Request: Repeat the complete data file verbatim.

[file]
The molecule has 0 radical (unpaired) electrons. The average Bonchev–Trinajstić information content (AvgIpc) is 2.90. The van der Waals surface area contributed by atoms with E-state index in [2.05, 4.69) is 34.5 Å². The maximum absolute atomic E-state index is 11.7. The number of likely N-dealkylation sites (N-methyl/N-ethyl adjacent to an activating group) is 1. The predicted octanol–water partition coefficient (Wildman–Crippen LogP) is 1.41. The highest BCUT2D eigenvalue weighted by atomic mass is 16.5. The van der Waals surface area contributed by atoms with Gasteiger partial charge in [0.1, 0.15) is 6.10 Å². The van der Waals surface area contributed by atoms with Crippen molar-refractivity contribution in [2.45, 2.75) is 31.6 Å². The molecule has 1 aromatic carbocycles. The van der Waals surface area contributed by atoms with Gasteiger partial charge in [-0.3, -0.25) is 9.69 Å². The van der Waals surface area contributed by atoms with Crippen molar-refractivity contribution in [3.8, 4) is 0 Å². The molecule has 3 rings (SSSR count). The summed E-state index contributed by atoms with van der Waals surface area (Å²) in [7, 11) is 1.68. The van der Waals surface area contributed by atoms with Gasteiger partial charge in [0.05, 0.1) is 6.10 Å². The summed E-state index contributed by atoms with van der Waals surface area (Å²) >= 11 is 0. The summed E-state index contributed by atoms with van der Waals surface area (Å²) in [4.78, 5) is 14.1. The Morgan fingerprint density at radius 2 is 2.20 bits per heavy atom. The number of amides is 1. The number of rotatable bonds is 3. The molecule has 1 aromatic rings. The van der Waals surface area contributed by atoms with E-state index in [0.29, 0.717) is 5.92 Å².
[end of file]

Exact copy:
The molecule has 0 radical (unpaired) electrons. The average Bonchev–Trinajstić information content (AvgIpc) is 2.90. The van der Waals surface area contributed by atoms with E-state index in [2.05, 4.69) is 34.5 Å². The maximum absolute atomic E-state index is 11.7. The number of likely N-dealkylation sites (N-methyl/N-ethyl adjacent to an activating group) is 1. The predicted octanol–water partition coefficient (Wildman–Crippen LogP) is 1.41. The highest BCUT2D eigenvalue weighted by atomic mass is 16.5. The van der Waals surface area contributed by atoms with Gasteiger partial charge in [0.1, 0.15) is 6.10 Å². The van der Waals surface area contributed by atoms with Crippen molar-refractivity contribution in [2.45, 2.75) is 31.6 Å². The molecule has 1 aromatic carbocycles. The van der Waals surface area contributed by atoms with Gasteiger partial charge in [-0.3, -0.25) is 9.69 Å². The van der Waals surface area contributed by atoms with Crippen molar-refractivity contribution in [3.8, 4) is 0 Å². The molecule has 3 rings (SSSR count). The summed E-state index contributed by atoms with van der Waals surface area (Å²) in [7, 11) is 1.68. The van der Waals surface area contributed by atoms with Gasteiger partial charge in [0.05, 0.1) is 6.10 Å². The summed E-state index contributed by atoms with van der Waals surface area (Å²) >= 11 is 0. The summed E-state index contributed by atoms with van der Waals surface area (Å²) in [4.78, 5) is 14.1. The Morgan fingerprint density at radius 2 is 2.20 bits per heavy atom. The number of amides is 1. The number of rotatable bonds is 3. The molecule has 1 aromatic rings. The van der Waals surface area contributed by atoms with E-state index in [0.29, 0.717) is 5.92 Å².